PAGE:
"Our studies show that it is often a disaster that leads to the river restoration activities that will increase resilience to climate impacts," Mr Pittock said. "It would make more sense to avoid or reduce the impact of disaster by restoring and strengthening our river systems now. Global lessons derived from the six case studies are:

i.    Start “no regrets” adaptations that have multiple benefits now;
ii.    Better communication of adaptation is needed to encourage local actions;
iii.    Local ownership is key to adaptation effectiveness;
iv.    Immediate benefits motivate local stakeholders and engender support for more challenging measures;
v.    Adaptive management is an iterative process that takes years;
vi.    Effective adaptations link local to national to global actions;
vii.    Post disaster policy reform windows should be seized;
viii.    Modest funding is required for adaptation, environmental restoration adaptations can be cheaper than infrastructure interventions.

WWF also released an overview on climate change adaptation for freshwater systems, as a guide to planners and managers.

The author of the guide, Dr John Matthews, said "Uncertainty is no reason for not acting on climate change impacts on vital water systems. We are certain there will be significant impacts even if we can't put as many decimal points on them as we would like to." The guide recommends seven elements of an adaptive water strategy that governments and societies should apply now:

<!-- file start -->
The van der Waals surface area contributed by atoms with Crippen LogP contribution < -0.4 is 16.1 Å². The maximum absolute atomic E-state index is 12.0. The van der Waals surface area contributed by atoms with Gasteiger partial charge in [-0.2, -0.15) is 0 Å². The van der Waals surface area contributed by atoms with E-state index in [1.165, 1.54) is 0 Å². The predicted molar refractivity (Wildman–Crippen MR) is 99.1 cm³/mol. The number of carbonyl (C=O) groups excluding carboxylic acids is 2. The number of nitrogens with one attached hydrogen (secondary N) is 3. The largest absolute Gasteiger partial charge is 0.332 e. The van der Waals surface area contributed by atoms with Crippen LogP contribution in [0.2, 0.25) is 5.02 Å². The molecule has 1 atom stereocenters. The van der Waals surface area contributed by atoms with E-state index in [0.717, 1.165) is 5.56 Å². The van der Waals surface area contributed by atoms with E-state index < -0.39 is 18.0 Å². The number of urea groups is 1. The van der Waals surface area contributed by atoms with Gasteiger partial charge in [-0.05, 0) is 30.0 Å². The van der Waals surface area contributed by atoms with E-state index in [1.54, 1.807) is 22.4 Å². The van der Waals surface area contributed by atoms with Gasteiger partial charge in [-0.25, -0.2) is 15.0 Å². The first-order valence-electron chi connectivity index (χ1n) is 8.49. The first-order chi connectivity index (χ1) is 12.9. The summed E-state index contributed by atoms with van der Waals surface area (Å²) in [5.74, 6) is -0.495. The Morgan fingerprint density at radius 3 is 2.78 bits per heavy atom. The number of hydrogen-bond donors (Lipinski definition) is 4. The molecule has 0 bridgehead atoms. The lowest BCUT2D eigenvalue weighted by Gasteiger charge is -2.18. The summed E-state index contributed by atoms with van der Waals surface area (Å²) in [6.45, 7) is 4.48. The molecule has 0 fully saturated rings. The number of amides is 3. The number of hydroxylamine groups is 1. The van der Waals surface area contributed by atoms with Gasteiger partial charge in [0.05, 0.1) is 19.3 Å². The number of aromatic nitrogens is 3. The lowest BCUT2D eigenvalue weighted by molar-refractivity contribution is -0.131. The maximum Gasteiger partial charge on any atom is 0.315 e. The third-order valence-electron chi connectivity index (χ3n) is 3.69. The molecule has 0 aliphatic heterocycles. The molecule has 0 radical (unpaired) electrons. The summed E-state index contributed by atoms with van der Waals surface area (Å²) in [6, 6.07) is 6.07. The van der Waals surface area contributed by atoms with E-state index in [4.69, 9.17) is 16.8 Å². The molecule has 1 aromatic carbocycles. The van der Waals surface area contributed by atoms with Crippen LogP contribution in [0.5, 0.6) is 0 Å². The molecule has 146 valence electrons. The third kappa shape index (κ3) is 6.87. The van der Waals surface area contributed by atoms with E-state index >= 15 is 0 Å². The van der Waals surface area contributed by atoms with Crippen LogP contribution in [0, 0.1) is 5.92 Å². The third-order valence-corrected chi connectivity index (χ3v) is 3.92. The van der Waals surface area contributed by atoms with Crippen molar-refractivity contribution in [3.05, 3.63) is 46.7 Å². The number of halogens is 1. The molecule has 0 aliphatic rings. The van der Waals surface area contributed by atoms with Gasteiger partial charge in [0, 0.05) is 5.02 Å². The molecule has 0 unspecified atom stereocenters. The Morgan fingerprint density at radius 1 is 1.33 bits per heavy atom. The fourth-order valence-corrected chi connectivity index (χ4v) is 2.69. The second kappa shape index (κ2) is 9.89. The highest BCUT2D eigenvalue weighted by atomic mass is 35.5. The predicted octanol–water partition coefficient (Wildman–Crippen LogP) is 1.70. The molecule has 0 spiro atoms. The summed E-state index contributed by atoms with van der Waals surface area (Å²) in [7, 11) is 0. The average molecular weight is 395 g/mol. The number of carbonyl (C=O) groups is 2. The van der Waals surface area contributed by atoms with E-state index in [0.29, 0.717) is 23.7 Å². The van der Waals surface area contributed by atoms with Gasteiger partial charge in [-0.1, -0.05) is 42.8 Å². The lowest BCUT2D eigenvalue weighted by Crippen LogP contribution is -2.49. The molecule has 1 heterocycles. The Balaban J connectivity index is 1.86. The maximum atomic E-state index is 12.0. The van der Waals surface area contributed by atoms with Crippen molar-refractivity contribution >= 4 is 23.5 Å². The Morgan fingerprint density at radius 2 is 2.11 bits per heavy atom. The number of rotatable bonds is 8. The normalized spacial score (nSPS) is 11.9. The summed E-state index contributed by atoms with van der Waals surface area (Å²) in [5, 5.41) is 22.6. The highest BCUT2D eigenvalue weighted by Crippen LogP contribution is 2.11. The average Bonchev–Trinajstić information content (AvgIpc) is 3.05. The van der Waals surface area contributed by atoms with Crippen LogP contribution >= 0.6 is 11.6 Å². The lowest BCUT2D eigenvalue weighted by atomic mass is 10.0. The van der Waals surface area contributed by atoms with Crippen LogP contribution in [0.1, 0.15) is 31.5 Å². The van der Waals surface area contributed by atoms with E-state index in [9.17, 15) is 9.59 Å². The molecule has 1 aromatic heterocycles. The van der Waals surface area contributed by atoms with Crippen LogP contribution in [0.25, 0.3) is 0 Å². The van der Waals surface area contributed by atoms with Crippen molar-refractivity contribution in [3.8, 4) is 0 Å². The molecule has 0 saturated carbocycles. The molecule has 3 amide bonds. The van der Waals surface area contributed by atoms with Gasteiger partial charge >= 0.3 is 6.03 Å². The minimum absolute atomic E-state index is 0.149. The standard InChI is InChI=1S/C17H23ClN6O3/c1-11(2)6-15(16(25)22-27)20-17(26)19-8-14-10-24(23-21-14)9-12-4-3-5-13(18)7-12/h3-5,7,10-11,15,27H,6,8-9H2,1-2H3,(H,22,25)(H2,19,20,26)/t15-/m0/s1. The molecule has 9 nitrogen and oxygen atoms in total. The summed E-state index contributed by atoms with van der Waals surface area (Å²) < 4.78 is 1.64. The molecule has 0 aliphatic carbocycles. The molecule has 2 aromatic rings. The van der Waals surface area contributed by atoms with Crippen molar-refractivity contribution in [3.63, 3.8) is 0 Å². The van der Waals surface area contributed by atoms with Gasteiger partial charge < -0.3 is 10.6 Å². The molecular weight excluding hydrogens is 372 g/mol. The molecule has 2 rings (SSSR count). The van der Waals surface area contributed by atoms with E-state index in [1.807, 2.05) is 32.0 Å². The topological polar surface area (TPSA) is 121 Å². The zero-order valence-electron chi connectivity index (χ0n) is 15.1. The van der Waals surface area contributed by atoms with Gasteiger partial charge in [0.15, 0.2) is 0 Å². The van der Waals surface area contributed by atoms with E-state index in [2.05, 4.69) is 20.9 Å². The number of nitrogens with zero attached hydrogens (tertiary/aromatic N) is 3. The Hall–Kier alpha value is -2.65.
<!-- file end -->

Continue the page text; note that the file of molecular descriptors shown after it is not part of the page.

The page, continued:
i. Develop institutional capacity;
ii. Create flexible water allocation systems and agreements;
iii. Reduce external non-climate pressures;
iv. Help species, human communities and economies move their ranges;
v. Think carefully about water infrastructure development and management;
vi. Institute sustainable flood management policies;
vii. Support climate-aware government and development planning.

Water birds on a restored village tank in India. Local rainwater harvesting is one example of the climate adaptation that minimize impacts on wetlands that are highlighted in WWF's reports. © J. Pittock.